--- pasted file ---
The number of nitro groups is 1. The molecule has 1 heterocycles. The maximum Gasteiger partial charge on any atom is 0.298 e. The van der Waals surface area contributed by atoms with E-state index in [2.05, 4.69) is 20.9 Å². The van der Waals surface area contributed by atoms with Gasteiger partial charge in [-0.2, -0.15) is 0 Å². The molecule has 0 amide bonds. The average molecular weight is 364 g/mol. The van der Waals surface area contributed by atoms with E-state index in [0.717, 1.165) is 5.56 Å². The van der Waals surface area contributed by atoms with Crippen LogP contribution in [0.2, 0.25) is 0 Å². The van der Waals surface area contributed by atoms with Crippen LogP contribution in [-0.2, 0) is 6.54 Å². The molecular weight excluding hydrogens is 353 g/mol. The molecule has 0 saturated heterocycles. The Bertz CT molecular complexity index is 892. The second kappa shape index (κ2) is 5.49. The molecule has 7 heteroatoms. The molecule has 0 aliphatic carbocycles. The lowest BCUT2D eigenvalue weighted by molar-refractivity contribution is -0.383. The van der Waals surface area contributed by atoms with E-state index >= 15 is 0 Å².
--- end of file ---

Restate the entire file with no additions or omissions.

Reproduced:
The number of nitro groups is 1. The molecule has 1 heterocycles. The maximum Gasteiger partial charge on any atom is 0.298 e. The van der Waals surface area contributed by atoms with E-state index in [2.05, 4.69) is 20.9 Å². The van der Waals surface area contributed by atoms with Gasteiger partial charge in [-0.2, -0.15) is 0 Å². The molecule has 0 amide bonds. The average molecular weight is 364 g/mol. The van der Waals surface area contributed by atoms with E-state index in [0.717, 1.165) is 5.56 Å². The van der Waals surface area contributed by atoms with Crippen LogP contribution in [0.2, 0.25) is 0 Å². The van der Waals surface area contributed by atoms with Crippen LogP contribution in [-0.2, 0) is 6.54 Å². The molecular weight excluding hydrogens is 353 g/mol. The molecule has 0 saturated heterocycles. The Bertz CT molecular complexity index is 892. The second kappa shape index (κ2) is 5.49. The molecule has 7 heteroatoms. The molecule has 0 aliphatic carbocycles. The lowest BCUT2D eigenvalue weighted by molar-refractivity contribution is -0.383. The van der Waals surface area contributed by atoms with E-state index >= 15 is 0 Å².